Finance Minister Mike de Jong shows chart of B.C. operating deficits and surpluses in recent years.

Economic growth means raises for unions

B.C. economy grew more than independent forecast, triggering pay increase next year as surplus 10 times forecast

The B.C. government exceeded its financial targets for the last fiscal year, and the economy grew enough that unions that signed on to the government’s growth sharing formula will likely see a small pay increase in 2016.

Finance Minister Mike de Jong presented the province’s audited public accounts Wednesday, with a surplus of $1.68 billion, almost 10 times the size it was forecast to be. That was due mainly to higher personal, corporate and sales tax revenue in the later part of the fiscal year that ended in March.

Gross domestic product growth came in at 2.6 per cent for the year, ahead of the finance ministry’s economic forecast council figure of 2.3 per cent. Public service union contracts signed last year included a formula to distribute half of any gain above that independent forecast, translating to a 0.15 per cent additional raise on top of negotiated increases.

De Jong said the GDP numbers must still be finalized by Statistics Canada, and the adjustment to pay levels for employees in the health, education and other public services who signed on will be made in 2016.

De Jong said he is tracking the steeply rising cost of the current forest fire season, and there is a contingency fund to cover whatever is needed. That uncertainty and international instability in Asia and Europe mean the government will not assume higher revenues will continue this year, he said.

Sales tax revenue exceeded budget forecasts by $322 million, and corporate tax revenue was up $208 million. Property transfer tax was up $128 million, and all other taxes brought in $254 million more than forecast.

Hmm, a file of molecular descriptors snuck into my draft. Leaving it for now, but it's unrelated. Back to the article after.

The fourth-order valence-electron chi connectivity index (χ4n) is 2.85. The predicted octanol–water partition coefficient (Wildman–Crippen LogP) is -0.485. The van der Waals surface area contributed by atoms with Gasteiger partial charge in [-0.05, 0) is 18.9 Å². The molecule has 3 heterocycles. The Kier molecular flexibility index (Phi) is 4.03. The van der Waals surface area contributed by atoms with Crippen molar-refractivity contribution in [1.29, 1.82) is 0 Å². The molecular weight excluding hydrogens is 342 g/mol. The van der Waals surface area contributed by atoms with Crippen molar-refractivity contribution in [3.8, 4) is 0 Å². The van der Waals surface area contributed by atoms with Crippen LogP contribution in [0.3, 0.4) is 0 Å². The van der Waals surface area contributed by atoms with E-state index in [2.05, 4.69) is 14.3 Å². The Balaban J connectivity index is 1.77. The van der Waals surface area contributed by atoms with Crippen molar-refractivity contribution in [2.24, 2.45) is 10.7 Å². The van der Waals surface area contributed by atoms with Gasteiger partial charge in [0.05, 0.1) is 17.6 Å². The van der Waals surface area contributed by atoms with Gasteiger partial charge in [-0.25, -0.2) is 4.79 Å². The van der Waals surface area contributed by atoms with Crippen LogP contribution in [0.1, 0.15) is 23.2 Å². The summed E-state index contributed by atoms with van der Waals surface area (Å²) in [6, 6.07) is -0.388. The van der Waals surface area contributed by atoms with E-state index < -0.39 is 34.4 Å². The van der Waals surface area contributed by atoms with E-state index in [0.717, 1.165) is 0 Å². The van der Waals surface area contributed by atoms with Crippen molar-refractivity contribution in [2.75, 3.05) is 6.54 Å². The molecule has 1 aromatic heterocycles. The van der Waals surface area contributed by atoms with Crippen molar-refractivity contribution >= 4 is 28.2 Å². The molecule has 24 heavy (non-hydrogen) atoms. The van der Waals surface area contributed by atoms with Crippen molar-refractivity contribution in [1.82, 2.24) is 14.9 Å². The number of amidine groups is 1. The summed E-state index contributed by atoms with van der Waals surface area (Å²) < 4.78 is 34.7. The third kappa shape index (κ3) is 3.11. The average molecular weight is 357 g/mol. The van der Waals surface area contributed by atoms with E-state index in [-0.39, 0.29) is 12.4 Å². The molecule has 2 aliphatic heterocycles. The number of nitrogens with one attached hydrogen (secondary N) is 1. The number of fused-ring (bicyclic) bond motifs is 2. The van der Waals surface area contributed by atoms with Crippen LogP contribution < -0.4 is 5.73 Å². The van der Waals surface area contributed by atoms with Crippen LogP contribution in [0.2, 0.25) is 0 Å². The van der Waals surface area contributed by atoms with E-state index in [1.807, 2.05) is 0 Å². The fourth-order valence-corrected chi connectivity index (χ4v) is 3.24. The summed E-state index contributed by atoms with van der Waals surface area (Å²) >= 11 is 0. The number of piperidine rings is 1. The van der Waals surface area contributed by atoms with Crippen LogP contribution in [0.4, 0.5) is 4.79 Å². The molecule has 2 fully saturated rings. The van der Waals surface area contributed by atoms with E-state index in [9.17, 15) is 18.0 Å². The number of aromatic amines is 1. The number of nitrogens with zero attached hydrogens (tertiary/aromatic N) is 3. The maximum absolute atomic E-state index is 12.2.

Natural resource revenue decreased by $18 million from 2013-14, despite an increase in forest revenue of $35 million due to economic recovery. Less rainfall and snowpack led to a decrease of $74 million in power production.

 

Just Posted

Recognition for Mazu website founder Janice Taylor

Kelowna woman awarded alumni of distinction honour by Campion College

Kelowna child care centre selected to deliver low-cost universal child care

Kelowna’s Little Scholars program has qualified

Proportional representation not proving popular with voters in Central Okanagan

With three weeks to go, fewer than 9,400 referendum votes cast in three area ridings

Rockets lose double header to Winterhawks

Rockets fell 4-2 Sunday night

Comedy show to help Kelowna man paralyzed in crash

Warden is an incomplete C-5 quadriplegic, who was injured in a near fatal motor vehicle accident.

VIDEO: Marvel Comics’ Stan Lee dies

Marvel co-creator was well-known for making cameo appearances in superhero movies

B.C. health care payroll tax approved, takes effect Jan. 1

Employers calculating cost, including property taxes increases

Mother of missing Shuswap woman holds out hope she’ll be found

Nicole Bell’s mom urges public to report any information that might help

Nunavut urges new plan to deal with too many polar bears

Territory recommends a proposal that contradicts much of conventional scientific thinking

Review: Okanagan Symphony dazzles with Verdi’s Requiem

Remembrance offering was months in the making

Video: Historic South Okanagan restaurant closes

Bittersweet ending for open mic night patrons and musicians in Penticton

Shelter struggles: Landlord takes over rental unit whenever visiting B.C. town

Renter’s story highlights how hard it is to find accommodation in Revelstoke

Summerland fallen soldier honoured in Alberta

Percy Broad called to the bar, more than a century after his death in battle

Lack of public response threatens B.C. referendum credibility

Of the few who have voted, poll finds most rejected proportional representation

Most Read